Former Rep. Mark Meadows, RN.C., speaks during a forum on House and GOP Conference Rules for the 118th Congress at the FreedomWorks offices in Washington, DC on Monday, November 14, 2022.
Tom Williams | Cq-roll Call, Inc. | Getty Images
Former White House Chief of Staff Mark Meadows, one of the co-defendants charged with racketeering as part of the 2020 Georgia election investigationfiled court documents Tuesday to bring the new case in Fulton County in federal court.
In a 14-page filing, Meadows argued that the charges in the indictment refer to actions he took during his tenure in the Trump administration.
“Mr. Meadows has the right to remove this matter. The conduct giving rise to the allegations in the indictment all occurred during his tenure and while serving as chief of staff,” Meadows' attorneys wrote.
They called for an “immediate removal” under federal law This allows US officials to refer civil actions or criminal prosecutions in state courts to the US District Court for alleged actions taken “under cover” of their offices. Meadows also intends to file a motion to dismiss the charges “as soon as it is practicable,” his attorneys wrote.
abc news first reported Meadows' file.
Moving the case to federal court could result in a more favorable jury pool for the defendants and would almost certainly mean no cameras would be allowed in the courtroom.
Former President Donald Trump, Meadows and 17 other defendants were charged Monday for criminal offenses related to efforts to overturn the results of Georgia's 2020 presidential election. The investigation was initiated by Fulton County District Attorney Fani Willis.
The DA's office declined to comment on Meadows' file. A Meadows attorney did not immediately respond to a request for comment.
Meadows faces two counts in the lengthy, 41-count indictment, including violating the Georgia Racketeer Influenced and Corrupt Organizations Act and soliciting an officer's breach of oath.
According to the indictment, on January 2, 2021, Meadows, Trump and other unindicted co-conspirators “unlawfully recruited, solicited and harassed” Georgian Secretary of State Brad Raffensperger.
The indictment quotes Trumps Call He urged Raffensperger to “find” the votes needed to win the state victory over Democrat Joe Biden.
In the filing filed Tuesday, Meadows' attorneys detailed arrangements for arranging meetings in the Oval Office, contacting state officials on Trump's behalf, visiting a state government building, and arranging a phone call, all of which are among Meadows' duties as Chief of Staff belonged.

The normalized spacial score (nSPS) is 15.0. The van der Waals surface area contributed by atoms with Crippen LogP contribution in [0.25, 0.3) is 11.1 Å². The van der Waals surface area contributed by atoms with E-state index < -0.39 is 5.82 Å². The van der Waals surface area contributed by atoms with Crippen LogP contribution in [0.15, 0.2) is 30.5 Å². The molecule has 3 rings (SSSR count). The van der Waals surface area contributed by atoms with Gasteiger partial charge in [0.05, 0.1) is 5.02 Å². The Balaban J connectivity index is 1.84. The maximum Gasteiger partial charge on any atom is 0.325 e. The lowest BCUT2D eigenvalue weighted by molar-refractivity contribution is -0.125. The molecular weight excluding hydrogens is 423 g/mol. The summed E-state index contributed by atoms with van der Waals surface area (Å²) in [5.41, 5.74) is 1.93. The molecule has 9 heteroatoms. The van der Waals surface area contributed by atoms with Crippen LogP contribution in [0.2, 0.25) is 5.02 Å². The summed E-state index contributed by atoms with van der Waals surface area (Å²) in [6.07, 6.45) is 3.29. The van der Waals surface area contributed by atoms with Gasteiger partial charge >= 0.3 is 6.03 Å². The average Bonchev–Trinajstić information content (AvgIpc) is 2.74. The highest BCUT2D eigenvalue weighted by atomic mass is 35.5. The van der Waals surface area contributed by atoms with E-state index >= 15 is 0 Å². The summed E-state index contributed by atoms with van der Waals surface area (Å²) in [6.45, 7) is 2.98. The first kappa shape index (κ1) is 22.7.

“Nothing alleged against Mr. Meadows in the indictment is criminal per se,” they wrote. “You would expect a chief of staff to the President of the United States to do such things.”
The 98-page indictment details a number of alleged plots to overturn the election results, including pressuring state officials to change the results, accessing voting machines and data in rural Coffee County, and harassing poll worker Ruby Freeman to falsely commit election crimes admits not commit.
Trump shares the charges Meadows faces and 11 other counts of filing false documents and making false statements and writings, as well as multiple conspiracy allegations. Other top allies, including former Trump attorney Rudy Giuliani and former Justice Department official Jeffrey Clark, have also been indicted.
Trump has denied any wrongdoing. Giuliani also denied wrongdoing shortly before the indictment was released.
At a press conference Monday night announcing the charges, Willis said the defendants had until noon on August 25 to voluntarily surrender.
Meadows, a former North Carolina congressman who now lives in South Carolina, has fought to get him to testify about his actions in the final weeks of Trump's presidency.
He previously tried to avoid testifying before the grand jury in Willis' inquest, but succeeded forced to testify after losing court challenges.
Meadows also declined a Jan. 6 subpoena from the House Committee to testify and was referred to the Justice Department on a delinquent charge defiance of Congress charging. The Ministry of Justice declined prosecution him.